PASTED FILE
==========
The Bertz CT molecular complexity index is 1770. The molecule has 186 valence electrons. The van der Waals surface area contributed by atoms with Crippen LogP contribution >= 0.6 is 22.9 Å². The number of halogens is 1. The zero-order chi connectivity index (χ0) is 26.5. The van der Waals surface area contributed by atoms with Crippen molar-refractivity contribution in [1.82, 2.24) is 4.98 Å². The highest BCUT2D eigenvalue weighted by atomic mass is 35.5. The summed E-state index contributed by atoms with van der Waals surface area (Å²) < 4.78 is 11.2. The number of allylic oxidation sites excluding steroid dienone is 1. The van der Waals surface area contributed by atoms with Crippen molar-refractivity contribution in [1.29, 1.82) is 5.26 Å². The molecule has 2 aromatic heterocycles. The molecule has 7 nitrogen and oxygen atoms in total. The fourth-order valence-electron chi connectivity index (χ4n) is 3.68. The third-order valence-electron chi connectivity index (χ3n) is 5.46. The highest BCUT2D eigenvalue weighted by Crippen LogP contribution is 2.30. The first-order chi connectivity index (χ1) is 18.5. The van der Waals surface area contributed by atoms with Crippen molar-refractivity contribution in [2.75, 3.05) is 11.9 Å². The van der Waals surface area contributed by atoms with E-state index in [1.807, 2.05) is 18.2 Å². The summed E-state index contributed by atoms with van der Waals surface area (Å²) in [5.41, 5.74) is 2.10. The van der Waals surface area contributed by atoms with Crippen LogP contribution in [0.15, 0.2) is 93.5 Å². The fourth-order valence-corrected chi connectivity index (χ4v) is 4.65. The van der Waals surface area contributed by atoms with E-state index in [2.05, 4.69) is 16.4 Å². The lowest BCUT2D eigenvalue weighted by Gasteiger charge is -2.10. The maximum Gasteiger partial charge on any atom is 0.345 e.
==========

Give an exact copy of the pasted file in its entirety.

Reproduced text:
The Bertz CT molecular complexity index is 1770. The molecule has 186 valence electrons. The van der Waals surface area contributed by atoms with Crippen LogP contribution >= 0.6 is 22.9 Å². The number of halogens is 1. The zero-order chi connectivity index (χ0) is 26.5. The van der Waals surface area contributed by atoms with Crippen molar-refractivity contribution in [1.82, 2.24) is 4.98 Å². The highest BCUT2D eigenvalue weighted by atomic mass is 35.5. The summed E-state index contributed by atoms with van der Waals surface area (Å²) < 4.78 is 11.2. The number of allylic oxidation sites excluding steroid dienone is 1. The van der Waals surface area contributed by atoms with Crippen molar-refractivity contribution in [1.29, 1.82) is 5.26 Å². The molecule has 2 aromatic heterocycles. The molecule has 7 nitrogen and oxygen atoms in total. The fourth-order valence-electron chi connectivity index (χ4n) is 3.68. The third-order valence-electron chi connectivity index (χ3n) is 5.46. The highest BCUT2D eigenvalue weighted by Crippen LogP contribution is 2.30. The first-order chi connectivity index (χ1) is 18.5. The van der Waals surface area contributed by atoms with Crippen molar-refractivity contribution in [2.75, 3.05) is 11.9 Å². The van der Waals surface area contributed by atoms with E-state index in [1.807, 2.05) is 18.2 Å². The summed E-state index contributed by atoms with van der Waals surface area (Å²) in [5.41, 5.74) is 2.10. The van der Waals surface area contributed by atoms with Crippen LogP contribution in [0.15, 0.2) is 93.5 Å². The fourth-order valence-corrected chi connectivity index (χ4v) is 4.65. The van der Waals surface area contributed by atoms with E-state index in [2.05, 4.69) is 16.4 Å². The lowest BCUT2D eigenvalue weighted by Gasteiger charge is -2.10. The maximum Gasteiger partial charge on any atom is 0.345 e.